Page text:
A recent paper (citation below) has investigated a particular person who is very easy to hypnotize. The authors make an argument for single case studies at the beginning of an investigation. I found this interesting because I usually feel disappointment in single case studies. This defense seemed to make sense.
We propose that the research field of hypnosis should also include an approach that has proven to be very effective in cognitive neuropsychology; namely using detailed case studies as one line of research to make initial theoretical progress in a relatively new and fuzzy area of empirical research. This approach has previously shed new light on many rare phenomena e.g. Capgras syndrome or synaesthesia. Furthermore, such studies have consequently led to better general understanding of brain functioning. However, since we only presented the results of a single case, we cannot draw conclusions about hypnosis in general or even about other hypnotic virtuosos.
Two things held them to this study: a particular stare is associated with traces/hypnosis for many observers and some regions of the brain (anterior cingulate cortices and dorsolateral prefrontal cortex) are associated with hypnosis and with control of the eyes. They compared the subject TS-H with a matched group in a normal conscious state, and in a hypnotic one for TS-H and attempting to fake hypnotic stares for the others. The fakers were not without help: they were shown movies to TS-H’s stare and instruction on the various differences between the stare and normal eye movements.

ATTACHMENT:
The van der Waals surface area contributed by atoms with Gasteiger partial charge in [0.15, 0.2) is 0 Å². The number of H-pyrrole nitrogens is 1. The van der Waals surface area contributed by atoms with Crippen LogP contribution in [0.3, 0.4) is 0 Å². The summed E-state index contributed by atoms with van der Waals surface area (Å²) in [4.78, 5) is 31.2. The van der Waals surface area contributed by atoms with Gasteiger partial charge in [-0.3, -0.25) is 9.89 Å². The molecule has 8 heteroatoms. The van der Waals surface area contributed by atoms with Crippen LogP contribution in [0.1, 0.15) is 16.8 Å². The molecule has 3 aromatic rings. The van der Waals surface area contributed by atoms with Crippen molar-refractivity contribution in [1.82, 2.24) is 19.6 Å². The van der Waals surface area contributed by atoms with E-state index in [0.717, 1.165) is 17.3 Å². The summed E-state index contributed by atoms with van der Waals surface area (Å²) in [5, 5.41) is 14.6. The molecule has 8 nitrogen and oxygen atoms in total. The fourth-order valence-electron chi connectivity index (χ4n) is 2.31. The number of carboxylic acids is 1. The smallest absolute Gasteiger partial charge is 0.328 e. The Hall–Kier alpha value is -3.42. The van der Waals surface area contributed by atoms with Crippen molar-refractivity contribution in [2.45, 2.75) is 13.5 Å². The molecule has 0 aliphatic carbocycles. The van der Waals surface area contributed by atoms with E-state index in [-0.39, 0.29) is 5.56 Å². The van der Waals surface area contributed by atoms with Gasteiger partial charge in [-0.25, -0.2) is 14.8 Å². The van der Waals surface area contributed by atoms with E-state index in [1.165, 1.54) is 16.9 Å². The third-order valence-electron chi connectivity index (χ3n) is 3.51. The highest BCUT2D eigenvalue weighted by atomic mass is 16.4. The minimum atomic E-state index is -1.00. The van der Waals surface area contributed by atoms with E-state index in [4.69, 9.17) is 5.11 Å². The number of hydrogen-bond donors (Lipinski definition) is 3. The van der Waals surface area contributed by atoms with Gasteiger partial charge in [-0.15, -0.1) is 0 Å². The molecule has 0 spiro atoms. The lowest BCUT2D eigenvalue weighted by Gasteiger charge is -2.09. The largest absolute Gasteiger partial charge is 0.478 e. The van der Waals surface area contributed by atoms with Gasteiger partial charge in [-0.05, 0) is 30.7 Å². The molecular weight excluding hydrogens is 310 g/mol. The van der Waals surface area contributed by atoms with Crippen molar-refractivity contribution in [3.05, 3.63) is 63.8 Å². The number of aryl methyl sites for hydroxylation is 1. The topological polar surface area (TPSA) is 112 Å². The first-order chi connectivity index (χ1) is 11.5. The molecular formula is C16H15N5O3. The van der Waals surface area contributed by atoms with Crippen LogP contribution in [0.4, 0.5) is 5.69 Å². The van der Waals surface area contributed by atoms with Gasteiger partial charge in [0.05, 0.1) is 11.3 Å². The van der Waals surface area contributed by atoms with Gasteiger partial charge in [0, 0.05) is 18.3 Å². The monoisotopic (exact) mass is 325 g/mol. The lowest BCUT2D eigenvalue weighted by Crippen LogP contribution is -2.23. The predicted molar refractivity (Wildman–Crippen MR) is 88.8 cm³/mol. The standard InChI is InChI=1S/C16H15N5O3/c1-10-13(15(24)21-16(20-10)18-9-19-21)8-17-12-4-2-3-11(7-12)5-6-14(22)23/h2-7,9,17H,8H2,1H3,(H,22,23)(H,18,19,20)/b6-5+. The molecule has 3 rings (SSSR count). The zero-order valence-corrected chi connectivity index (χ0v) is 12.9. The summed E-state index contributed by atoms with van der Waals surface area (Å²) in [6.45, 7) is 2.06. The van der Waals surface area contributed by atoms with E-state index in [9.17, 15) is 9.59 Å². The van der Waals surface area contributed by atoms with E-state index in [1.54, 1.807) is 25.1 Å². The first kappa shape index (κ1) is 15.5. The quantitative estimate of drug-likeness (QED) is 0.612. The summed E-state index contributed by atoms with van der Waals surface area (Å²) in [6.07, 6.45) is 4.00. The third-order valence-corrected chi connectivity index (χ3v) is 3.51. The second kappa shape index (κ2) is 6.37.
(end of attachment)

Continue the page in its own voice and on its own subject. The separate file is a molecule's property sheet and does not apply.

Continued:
We showed that a Hypnotically Induced Stare (HIS) is accompanied by large, objective and inimitable changes in the patterns of eye movements in the case TS-H. The amplitude, velocity and frequency of reflexive saccades were radically suppressed, and the fixation time was increased. Also the pupil size of TS-H diminished during the hypnosis condition.
These effects are difficult or impossible to fake and the control group could not – not too surprising as they are automatic actions.
We suggest that the hypnotic state does not occur in all who are classified as highly-hypnotizable by using current hypnotisability scales, but only in a small subgroup of them. The external manifestation of those who enter the hypnotic state may be the classical Hypnotically Induced Stare (HIS). However, this result does not rule out the possibility of a hypnotic state being present without accompanying change in eye behaviour.
But at least some people can be hypnotized – it is a distinct state of consciousness – it can be objectively observed. Even if suggestibility is a spectrum from people like TS-H and those that completely resist suggestions, it is still clear that the extreme end can be identified and probably cannot be faked. Or if it is rare, it is possible to tell the difference between it and people who are fooling themselves or others. A step forward on the basis of a single case study is causing me to change my prejudice against them.
Kallio, S., Hyönä, J., Revonsuo, A., Sikka, P., & Nummenmaa, L. (2011). The Existence of a Hypnotic State Revealed by Eye Movements PLoS ONE, 6 (10) DOI: 10.1371/journal.pone.0026374